Q. Dear GrantDoctor,
I am British and have recently completed my Ph.D. in Molecular Evolution/Bioinformatics in the U.K. There is a U.S. lab that I would love to join for my postdoc, and the professor there says he is very interested in my work and we need to sort out funding. However, I now find that funding I thought would be open to me--the NATO fellowships--are only for Eastern Europeans. What do you suggest?
Seeking Yankee Postdoc.
A. Dear Seeking,
Even today, when the value of international research experience is widely acknowledged, it isn't easy to find fellowships that support postdoctoral work abroad. In Europe, finding programs to support research in other European countries is pretty easy, but finding support for work outside Europe is a different story.
One possibility is the Human Frontiers Science Program , which provides long-term fellowships  for interdisciplinary scientists pursuing international collaborative research. Here's the scoop, from the source: "Long-term Fellowships provide young scientists with up to three years of postdoctoral research training in an outstanding laboratory in another country. The third year of the Long-Term Fellowship can be used either for repatriation to the Fellow's country or in the host laboratory. The fellowships provide approximately $45,000 U.S. per year, including allowances for travel and research expenses. To be eligible, a fellow must either come from or go to a member country. Long-Term Fellows who return to their home country at the end of the fellowship may apply for the competitive Career Development Award." Both the United Kingdom and the United States are eligible countries. Pre-registration is in August.
It's a long shot, but the European Molecular Biology Organization  also offers Long-Term Fellowships , for a maximum of 2 years abroad, and for researchers with no more than 3 years postdoctoral experience. Moving from a European member state to a nonmember state is not favored, but it is allowed, so your application must be compelling and your choice of an overseas lab must be well justified.
From the U.S. side, the Life Sciences Research Foundation  offers 3-year postdoctoral fellowships that allow non-U.S. citizens to work in a U.S. lab. Molecular evolution is among the covered disciplines. All federal fellowships are limited to U.S. citizens and permanent residents, but disease-specific private philanthropies permit applications from foreign scientists. Of course, disease-specific philanthropies are unlikely to support molecular evolution research, unless it has a specific and compelling connection to their disease of choice, which is certainly a possibility.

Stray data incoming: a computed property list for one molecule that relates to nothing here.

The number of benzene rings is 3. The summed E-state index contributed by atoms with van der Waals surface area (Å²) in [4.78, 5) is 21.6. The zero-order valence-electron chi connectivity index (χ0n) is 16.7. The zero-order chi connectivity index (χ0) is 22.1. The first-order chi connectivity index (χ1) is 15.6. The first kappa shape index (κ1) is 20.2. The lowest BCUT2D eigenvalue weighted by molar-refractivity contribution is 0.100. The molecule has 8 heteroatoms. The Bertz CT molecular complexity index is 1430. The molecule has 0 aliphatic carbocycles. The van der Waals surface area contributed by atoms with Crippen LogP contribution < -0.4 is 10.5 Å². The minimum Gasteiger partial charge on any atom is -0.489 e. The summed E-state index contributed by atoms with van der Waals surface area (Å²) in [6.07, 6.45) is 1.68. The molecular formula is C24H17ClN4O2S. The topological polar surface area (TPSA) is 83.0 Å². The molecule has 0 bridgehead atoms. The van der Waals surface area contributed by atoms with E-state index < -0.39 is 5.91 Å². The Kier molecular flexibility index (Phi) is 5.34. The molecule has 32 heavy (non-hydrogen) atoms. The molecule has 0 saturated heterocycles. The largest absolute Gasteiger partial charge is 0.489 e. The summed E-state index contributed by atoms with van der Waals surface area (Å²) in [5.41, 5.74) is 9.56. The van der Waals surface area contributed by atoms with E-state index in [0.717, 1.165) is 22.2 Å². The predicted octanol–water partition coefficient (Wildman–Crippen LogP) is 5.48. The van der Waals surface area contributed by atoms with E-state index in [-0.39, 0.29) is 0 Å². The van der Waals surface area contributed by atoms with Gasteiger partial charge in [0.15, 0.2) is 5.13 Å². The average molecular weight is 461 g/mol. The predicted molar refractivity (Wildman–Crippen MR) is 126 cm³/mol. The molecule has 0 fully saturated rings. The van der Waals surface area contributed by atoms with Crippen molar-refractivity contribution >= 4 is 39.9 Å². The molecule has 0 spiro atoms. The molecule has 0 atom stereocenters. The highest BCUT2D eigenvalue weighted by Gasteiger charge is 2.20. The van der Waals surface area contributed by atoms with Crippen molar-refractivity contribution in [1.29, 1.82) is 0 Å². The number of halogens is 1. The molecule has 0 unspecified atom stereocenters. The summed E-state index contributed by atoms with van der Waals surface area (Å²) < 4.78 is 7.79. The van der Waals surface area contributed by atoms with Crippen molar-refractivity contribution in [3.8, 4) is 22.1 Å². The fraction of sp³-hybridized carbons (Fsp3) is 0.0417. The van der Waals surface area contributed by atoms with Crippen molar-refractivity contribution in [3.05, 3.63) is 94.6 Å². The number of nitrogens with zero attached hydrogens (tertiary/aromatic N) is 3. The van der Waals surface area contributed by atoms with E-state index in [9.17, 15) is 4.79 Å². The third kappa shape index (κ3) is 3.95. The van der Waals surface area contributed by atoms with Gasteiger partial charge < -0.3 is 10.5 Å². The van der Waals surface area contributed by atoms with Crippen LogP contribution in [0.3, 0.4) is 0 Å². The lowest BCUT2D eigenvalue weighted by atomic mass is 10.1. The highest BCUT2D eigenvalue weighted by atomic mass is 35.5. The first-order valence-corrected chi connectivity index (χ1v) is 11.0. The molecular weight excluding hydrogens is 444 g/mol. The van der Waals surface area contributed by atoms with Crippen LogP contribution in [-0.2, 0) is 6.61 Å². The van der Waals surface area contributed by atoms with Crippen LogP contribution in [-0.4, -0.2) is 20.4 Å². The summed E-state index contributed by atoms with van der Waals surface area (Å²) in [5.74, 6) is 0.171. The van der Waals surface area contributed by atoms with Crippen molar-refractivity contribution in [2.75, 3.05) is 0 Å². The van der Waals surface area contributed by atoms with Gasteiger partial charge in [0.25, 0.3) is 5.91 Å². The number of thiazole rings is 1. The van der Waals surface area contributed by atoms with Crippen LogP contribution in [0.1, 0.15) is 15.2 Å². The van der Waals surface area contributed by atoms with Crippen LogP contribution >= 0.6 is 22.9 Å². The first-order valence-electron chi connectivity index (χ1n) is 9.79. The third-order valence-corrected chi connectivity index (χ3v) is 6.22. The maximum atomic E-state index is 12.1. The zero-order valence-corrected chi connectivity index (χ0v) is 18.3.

Finally--and most importantly--you should note that less than a third of all U.S. postdocs are supported by fellowships; the rest receive grant-supported salaries from their institutions. Indeed, outside the biomedical sciences, postdoctoral fellowships in the United States are quite rare. Grant-supported salaries rarely have a citizenship requirement, so, although your new advisor will no doubt be much happier if you are able to acquire your own support, support from your advisor's research grant is the most probable option. Then again, if the P.I. you've hooked up with doesn't have the funds, the statistics don't matter.
Best of Luck,
I have an NIH NRSA fellowship but am very short on money to finance my research. Any ideas on appropriate research grants?
NIH makes a very clear distinction between trainees and independent scientists. The distinction is, in some cases, a fiction--some "trainees" are more independent than their faculty mentors--but from an administrative/bureaucratic standpoint it's important. As an NRSA fellow, NIH regards you as a trainee, and trainees do not apply for research grants.
So, what to do? It's the job of your advisor to fund her own--and your--research. If you have your own good ideas, write them up in a one-page prospectus and give it to your advisor. If she's interested, write a proposal, develop it carefully, revise it, and submit it in the name of your advisor and your institution. Depending on your institution and your advisor, it may be possible to add you as a co-PI (I'm assuming you're a postdoctoral fellow and not a graduate fellow; you don't specify in your question).
If you feel you're giving away your good ideas to serve your advisors career … well, get used to it and get over it. It's extremely common and, if you have potential as a scientist, you'll have many more good ideas before you're through.